A wake-up call for Canada’s cleantech sector

Worldwide cleantech venture investments were up 38 per cent to $8.4 billion (U.S.) in 2007 2008, according to the Cleantech Group. Companies in the United States raised $5.8 billion, or 68 per cent of the global total, up 56 per cent compared to 2007.

China was up 22 per cent on the year. Germany was up a staggering 217 per cent. Israel, not to be outdone, was up 224 per cent.

And Canada? Shamefully, cleantech companies from my home and native land only managed to raise $159 million from 14 disclosed financing rounds, down 58 per cent from 2007. Of the countries mentioned by the Cleantech Group that saw a fall in 2008 investments, Canada performed the worst — the others were the U.K., which fell by 11 per cent, and India with a 20-per-cent decline.

I’m bummed. I know there’s huge talent in this country, smart entrepreneurs, game-changing ideas and a solid stable of cleantech ventures — just look at the list of companies that have been funded by Sustainable Development Technology Canada over the years, and more seem to emerge by the day. Where are the champions from the financial community? Academia? Government? The high-profile talking heads ready to promote the best and brightest that Canadian, Ontario, or Toronto cleantech has to offer? Where’s the branding? The chest-thumping?

I need a glass of wine.

Maybe I’m going on a tangent here, but I can’t help but see this as an early sign of Dutch Disease, which happens when there is a reallocation of resources from high-tech service and manufacturing industries to the exploitation of natural resources, particularly as the prices of those resources rise. The Canadian government’s obsession with rapid oil sands development, the run-up last year in the price of oil, and the lack of serious attention to high-tech innovation, including cleantech, does fit that bill. It seems like the rest of the country is being gutted to support a one-trick pony, which is a blessing or a curse depending on whether you’re riding the pony or not.

I recall a speech by Mike Lazaridis, founder and co-chief executive of Research In Motion, back in March 2006 in Toronto. “Our oil resources can only carry us so far. What are we going to do after they run out?” asked Lazaridis. “What happens if there’s a major breakthrough and we’re no longer as dependent on oil as we have been in the past? What will we do? Will we have made the wise research investments, industrial investments, infrastructure investments to prepare Canada for a world without oil?”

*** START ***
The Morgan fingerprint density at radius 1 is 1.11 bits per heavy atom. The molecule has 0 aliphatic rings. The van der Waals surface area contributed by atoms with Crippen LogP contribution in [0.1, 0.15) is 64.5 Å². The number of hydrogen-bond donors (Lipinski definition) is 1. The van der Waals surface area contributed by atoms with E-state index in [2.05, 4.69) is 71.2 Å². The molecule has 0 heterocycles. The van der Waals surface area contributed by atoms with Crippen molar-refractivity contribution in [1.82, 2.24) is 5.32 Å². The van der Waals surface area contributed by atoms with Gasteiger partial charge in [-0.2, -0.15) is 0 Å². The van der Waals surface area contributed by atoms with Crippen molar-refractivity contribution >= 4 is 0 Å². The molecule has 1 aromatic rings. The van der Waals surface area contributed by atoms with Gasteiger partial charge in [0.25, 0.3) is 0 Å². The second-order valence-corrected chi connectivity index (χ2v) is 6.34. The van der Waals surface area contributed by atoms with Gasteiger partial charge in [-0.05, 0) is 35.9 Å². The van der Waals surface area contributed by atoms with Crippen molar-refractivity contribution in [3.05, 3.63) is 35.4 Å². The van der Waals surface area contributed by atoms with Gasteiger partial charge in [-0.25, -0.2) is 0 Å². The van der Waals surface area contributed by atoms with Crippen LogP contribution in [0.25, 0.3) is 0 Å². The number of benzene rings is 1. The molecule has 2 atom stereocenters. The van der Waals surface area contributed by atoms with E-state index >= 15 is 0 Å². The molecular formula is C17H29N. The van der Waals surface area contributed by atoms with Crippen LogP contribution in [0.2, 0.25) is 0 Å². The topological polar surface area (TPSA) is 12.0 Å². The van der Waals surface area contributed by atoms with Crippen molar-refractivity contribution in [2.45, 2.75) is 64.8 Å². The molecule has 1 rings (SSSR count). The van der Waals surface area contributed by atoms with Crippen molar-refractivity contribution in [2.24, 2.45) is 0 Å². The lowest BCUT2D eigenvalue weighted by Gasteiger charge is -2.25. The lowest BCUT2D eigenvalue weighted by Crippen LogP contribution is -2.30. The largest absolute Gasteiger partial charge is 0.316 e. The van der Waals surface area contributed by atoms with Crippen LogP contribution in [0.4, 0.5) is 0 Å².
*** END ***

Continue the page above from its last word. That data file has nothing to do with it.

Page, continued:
In a word, no. These latest cleantech investment figures, IMO, are but one example of this neglect.

9 thoughts on “A wake-up call for Canada’s cleantech sector”

  1. I don’t disagree that a large part of that decline is due to economic short-term focus on the low-hanging fruit, but (for what grim “consolation” this is) it might be worth considering that perhaps the high-hanging fruit is just not that appealing yet, for reasons beyond the difficulty of getting it. A game-changing idea, after all, is only useful if it can be turned into a game-changing technology, and not all ideas will pan out in practice no matter how much money is thrown at them.

    And it might be worth remembering that comparing percentages to absolutes is not always useful, either. If our fall-off in percentage is disheartening, I can’t help but think $159 million in absolute investment is still a lot better than a number of other countries are doing.

    The overall volume of money is less important than the right amount being spent on the right potential prospects.

  2. Some people seem to see clearly that if the right resources and government incentives are applied early enough to the problem of clean technology, then economies of scale can work quickly to transform and rapidly advance its viablity. We have seen the beginnings of this in the adoption of solar technology in Spain and Germany.

    That the Canadian government is not doing more is a genuine indictment and I think a real pity.